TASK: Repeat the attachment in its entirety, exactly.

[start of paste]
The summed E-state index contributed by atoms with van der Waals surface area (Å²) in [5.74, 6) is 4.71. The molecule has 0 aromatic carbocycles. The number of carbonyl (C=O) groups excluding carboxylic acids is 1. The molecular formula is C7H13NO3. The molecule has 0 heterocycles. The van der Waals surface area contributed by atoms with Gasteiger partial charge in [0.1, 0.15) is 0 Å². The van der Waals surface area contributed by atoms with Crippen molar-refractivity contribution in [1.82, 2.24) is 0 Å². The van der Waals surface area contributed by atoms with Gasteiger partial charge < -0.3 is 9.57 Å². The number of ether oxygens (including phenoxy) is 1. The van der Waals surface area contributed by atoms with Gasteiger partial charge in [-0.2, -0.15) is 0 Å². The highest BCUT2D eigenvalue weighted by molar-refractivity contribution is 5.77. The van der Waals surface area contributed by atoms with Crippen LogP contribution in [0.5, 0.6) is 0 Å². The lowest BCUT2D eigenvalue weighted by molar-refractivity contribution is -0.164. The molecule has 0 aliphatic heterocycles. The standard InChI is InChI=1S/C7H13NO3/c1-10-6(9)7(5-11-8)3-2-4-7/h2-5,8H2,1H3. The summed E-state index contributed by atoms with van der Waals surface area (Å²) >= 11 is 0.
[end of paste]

The summed E-state index contributed by atoms with van der Waals surface area (Å²) in [5.74, 6) is 4.71. The molecule has 0 aromatic carbocycles. The number of carbonyl (C=O) groups excluding carboxylic acids is 1. The molecular formula is C7H13NO3. The molecule has 0 heterocycles. The van der Waals surface area contributed by atoms with Gasteiger partial charge in [0.1, 0.15) is 0 Å². The van der Waals surface area contributed by atoms with Crippen molar-refractivity contribution in [1.82, 2.24) is 0 Å². The van der Waals surface area contributed by atoms with Gasteiger partial charge < -0.3 is 9.57 Å². The number of ether oxygens (including phenoxy) is 1. The van der Waals surface area contributed by atoms with Gasteiger partial charge in [-0.2, -0.15) is 0 Å². The highest BCUT2D eigenvalue weighted by molar-refractivity contribution is 5.77. The van der Waals surface area contributed by atoms with Crippen LogP contribution in [0.5, 0.6) is 0 Å². The lowest BCUT2D eigenvalue weighted by molar-refractivity contribution is -0.164. The molecule has 0 aliphatic heterocycles. The standard InChI is InChI=1S/C7H13NO3/c1-10-6(9)7(5-11-8)3-2-4-7/h2-5,8H2,1H3. The summed E-state index contributed by atoms with van der Waals surface area (Å²) >= 11 is 0.